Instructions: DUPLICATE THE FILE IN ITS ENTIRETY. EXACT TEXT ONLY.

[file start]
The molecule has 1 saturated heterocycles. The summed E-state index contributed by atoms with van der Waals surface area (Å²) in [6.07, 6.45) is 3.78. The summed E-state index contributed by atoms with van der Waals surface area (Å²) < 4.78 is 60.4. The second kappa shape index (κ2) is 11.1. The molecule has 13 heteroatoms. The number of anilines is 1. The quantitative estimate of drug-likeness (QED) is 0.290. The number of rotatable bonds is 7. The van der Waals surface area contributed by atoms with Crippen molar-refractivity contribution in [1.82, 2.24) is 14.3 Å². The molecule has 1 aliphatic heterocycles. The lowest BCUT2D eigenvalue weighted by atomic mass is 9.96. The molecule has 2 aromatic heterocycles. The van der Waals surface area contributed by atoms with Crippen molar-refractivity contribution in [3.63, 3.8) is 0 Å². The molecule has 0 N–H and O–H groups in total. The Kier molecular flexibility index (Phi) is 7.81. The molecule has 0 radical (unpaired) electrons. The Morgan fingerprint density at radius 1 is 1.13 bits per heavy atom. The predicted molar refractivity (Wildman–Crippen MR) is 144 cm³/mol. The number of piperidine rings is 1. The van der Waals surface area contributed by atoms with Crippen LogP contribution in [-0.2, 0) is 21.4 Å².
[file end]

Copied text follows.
The molecule has 1 saturated heterocycles. The summed E-state index contributed by atoms with van der Waals surface area (Å²) in [6.07, 6.45) is 3.78. The summed E-state index contributed by atoms with van der Waals surface area (Å²) < 4.78 is 60.4. The second kappa shape index (κ2) is 11.1. The molecule has 13 heteroatoms. The number of anilines is 1. The quantitative estimate of drug-likeness (QED) is 0.290. The number of rotatable bonds is 7. The van der Waals surface area contributed by atoms with Crippen molar-refractivity contribution in [1.82, 2.24) is 14.3 Å². The molecule has 1 aliphatic heterocycles. The lowest BCUT2D eigenvalue weighted by atomic mass is 9.96. The molecule has 2 aromatic heterocycles. The van der Waals surface area contributed by atoms with Crippen molar-refractivity contribution in [3.63, 3.8) is 0 Å². The molecule has 0 N–H and O–H groups in total. The Kier molecular flexibility index (Phi) is 7.81. The molecule has 0 radical (unpaired) electrons. The Morgan fingerprint density at radius 1 is 1.13 bits per heavy atom. The predicted molar refractivity (Wildman–Crippen MR) is 144 cm³/mol. The number of piperidine rings is 1. The van der Waals surface area contributed by atoms with Crippen LogP contribution in [-0.2, 0) is 21.4 Å².